Apparently tonight, in downtown Iowa City, there was a major throwdown of Iowa-made India pale ales. You probably haven’t heard about it, and even if you had, you would be hard pressed to find any information at all. The only reference on the series of tubes seems to be a tweet from Short’s that it is happening either during or as a part of the Top Chef of Iowa City. This event is being put on by the Downtown Association of Iowa City, and features chefs battling it out for culinary champion as well as bartenders showing off their most “creative” cocktails.
Short’s Burger & Shine has been making waves since they switched all of their taps to Iowa-made beers last year. Apparently, with this challenge they were hoping to capitalize on the recent growth of Iowa craft beer and an already-planned foodie event. I would argue that they made three critical errors in calling for this competition.
First, the timing. The tweet mentioning the challenge appeared yesterday on Short’s feed. They even admitted to having a paltry three entries. Three beers is a tasting, not a competition. Eric Sorensen, brewer at Rock Bottom in Des Moines, tweeted simply, “wish we would have had more notice.”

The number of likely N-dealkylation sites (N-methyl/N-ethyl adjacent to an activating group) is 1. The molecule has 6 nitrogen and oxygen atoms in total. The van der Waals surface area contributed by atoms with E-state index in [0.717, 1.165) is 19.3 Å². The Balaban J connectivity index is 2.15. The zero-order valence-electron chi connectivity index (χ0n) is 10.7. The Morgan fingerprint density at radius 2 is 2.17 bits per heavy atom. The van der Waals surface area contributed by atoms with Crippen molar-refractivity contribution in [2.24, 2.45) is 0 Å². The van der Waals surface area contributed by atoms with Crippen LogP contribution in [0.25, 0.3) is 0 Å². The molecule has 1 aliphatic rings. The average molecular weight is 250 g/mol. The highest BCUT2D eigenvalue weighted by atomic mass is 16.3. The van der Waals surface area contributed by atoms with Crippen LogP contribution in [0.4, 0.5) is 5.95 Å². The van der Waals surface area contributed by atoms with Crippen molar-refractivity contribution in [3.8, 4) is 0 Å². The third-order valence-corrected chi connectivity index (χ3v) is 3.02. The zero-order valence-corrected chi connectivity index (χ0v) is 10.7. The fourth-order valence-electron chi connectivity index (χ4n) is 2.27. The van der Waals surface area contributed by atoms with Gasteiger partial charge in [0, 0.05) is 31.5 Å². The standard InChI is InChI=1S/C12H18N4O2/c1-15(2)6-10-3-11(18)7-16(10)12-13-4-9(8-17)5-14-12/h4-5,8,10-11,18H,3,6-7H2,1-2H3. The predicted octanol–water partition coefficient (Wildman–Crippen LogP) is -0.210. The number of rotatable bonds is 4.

Second, the venue. The Top Chef event is tied in with the Downtown Association’s annual meeting. Surely the focus at that meeting will be on the operations of the association. Where the entertainment comes into play, it is reasonable to assume that the stars of the show will be the chefs and bartenders, since that is the competition that has been advertised.
Finally, the audience. I would expect that the majority of the attendees of this evening’s events are members of the association hosting the meeting. These are businesspeople, not beer aficionados. These are people who purchased their tickets over a week ago to an event that, at the time, had no beer elements. An Iowa IPA Challenge is a grand idea, but it must be held where all beer lovers can take part.
Enough complaining, let’s try some beer. Tonight I will be tasting four Iowa-made India pale ales. My review of Millstream Iowa Pale Ale is almost two years old, so I’ll re-rate it, but I just tasted both of the Peace Tree IPAs a few weeks ago so we can let those reviews stand. This all means that my Iowa IPA Challenge has twice the number of entrants of the “official” one.
First up, the Iowa Grown I.P.A. made by Madhouse Brewing Company in Newton. Since it is made with Iowa-grown hops, I picked up this beer for a post I will be doing soon about local ingredients, but it seems fitting to rate it today. The Iowa Grown IPA pours a burnt orange color, nearly clear, with some creamy white head. The nose is simply not hoppy at all. There is a caramel malt character like raisins that borders on vinous.
There is some hoppiness to the flavor, a deep, earthy grassiness. But the hops contribute minimal perceptible bitterness, and no strong, clean flavors. The caramel malt character carries through, maintaining the raisin and vinous flavor. A residual sweetness would balance the hops if they were there. The carbonation is a bit too intense. The flavor is unsettling, and not just because you expect to taste an IPA. This beer hasn’t really ever heard of the style.